To get the free app, enter your mobile phone number.
Creating Country Music: Fabricating Authenticity Paperback – December 15, 1999
The Amazon Book Review
Author interviews, book reviews, editors picks, and more. Read it now
Frequently bought together
Customers who bought this item also bought
From Kirkus Reviews
Though it tends to be a bit too pedantic and stilted, this ambitious study offers interesting insights into America's most popular musical form. Peterson (Sociology/Vanderbilt Univ.) coopts postmodernist vocabulary in his study of contemporary country music's ``authenticity''--such authenticity is, he claims, a cultural and commercial fabrication based on the observation of previous generations of musicians and what individual performers perceive as longterm trends rather than fads. Most interesting is Peterson's separation of country music into ``hard core'' and ``soft shell'' subcategories. Hard-core performers play in a consistent style, write confessional lyrics, and generally live a life that parallels their music. On the other hand, soft-shell musicians, typified by the Grand Ole Opry's style, tended toward musicianship that transcended country, often performing ballads that had been made popular by songwriters and musicians in other formats. For Peterson, the hard-core strain--typified best by the legendary Hank Williams, whose death in 1953 marks the end of the 30-year period that Peterson examines--is perhaps the most ``authentic,'' though his definitions are purposefully slippery, and he certainly means no disrespect to the soft-shell performers (such as Kenny Rogers and Tammy Wynette) to whom he gives attention in his study. Among the most interesting bits of trivia that Peterson offers is that the term ``country'' displaced the more popular term ``folk'' largely due to the efforts of Sen. Joseph McCarthy, whose interrogation of early 1950s folkie Pete Seeger slapped folk music with a ``red'' label that country musicians sought to avoid. With his interesting and perhaps controversial theories, as well as his exhaustive scholarship, Peterson is able to overcome his overly scholarly style and produce an informative study. (illustrations, not seen) -- Copyright ©1997, Kirkus Associates, LP. All rights reserved. --This text refers to an out of print or unavailable edition of this title.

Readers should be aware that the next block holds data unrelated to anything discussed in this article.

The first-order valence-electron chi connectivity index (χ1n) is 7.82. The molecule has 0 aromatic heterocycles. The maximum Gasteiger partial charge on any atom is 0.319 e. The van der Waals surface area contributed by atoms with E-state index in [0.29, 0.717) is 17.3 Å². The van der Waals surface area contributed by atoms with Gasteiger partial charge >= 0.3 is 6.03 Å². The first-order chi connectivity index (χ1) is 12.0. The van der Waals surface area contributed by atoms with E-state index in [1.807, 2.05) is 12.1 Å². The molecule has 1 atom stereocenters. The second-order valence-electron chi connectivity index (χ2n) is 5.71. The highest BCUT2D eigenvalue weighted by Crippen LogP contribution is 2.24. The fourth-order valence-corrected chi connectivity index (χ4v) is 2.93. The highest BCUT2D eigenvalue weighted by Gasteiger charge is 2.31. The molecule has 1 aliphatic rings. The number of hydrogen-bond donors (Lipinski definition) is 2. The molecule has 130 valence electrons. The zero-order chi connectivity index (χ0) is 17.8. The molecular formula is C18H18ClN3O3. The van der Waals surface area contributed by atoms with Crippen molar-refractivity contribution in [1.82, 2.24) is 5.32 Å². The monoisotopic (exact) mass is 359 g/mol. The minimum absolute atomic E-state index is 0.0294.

Top customer reviews
Fans of old time, country, and bluegrass music are prone to spent hours on end discussing what is "authentic". Petersen argues convincingly, in an engaging style rare for academic authors, that much of the argument is about artifice(*), that much of what appears to be authentic was actually invented to meet the needs of what was to become a huge commercial industry.
Those who care about the origins of old time, bluegrass, and country music will find this a stimulating read. They may not agree with it, but will find it fascinating and thought provoking. They won't be able to think about the music the same way again.
(*) Acknowledgment: I gave a copy of this book to a friend who is deeply knowledgeable about old time and early country and bluegrass music. Without having read the book, his wife looked at the cover and said succinctly, "It discusses the artifice of country music." So, I credit *her* with the perfect one word summary of the book!
Peterson traces its roots from the early "hillbilly" days on the new medium of radio to the death of Hank Williams in 1953, noting along the way the contributions of promoters, performers, and fans in continuously re-defining the genre to adapt to changing tastes and circumstances.
Many readers will be looking for the early histories of the old time performers, and they will not be disappointed. They may be surprised at the professionalism that lay beneath rustic exteriors, and the degree of conscious attention to "signifiers of authenticity" by their favorite artist.
(The "score" rating is an ineradicable feature of the page. This reviewer does not 'score" books.)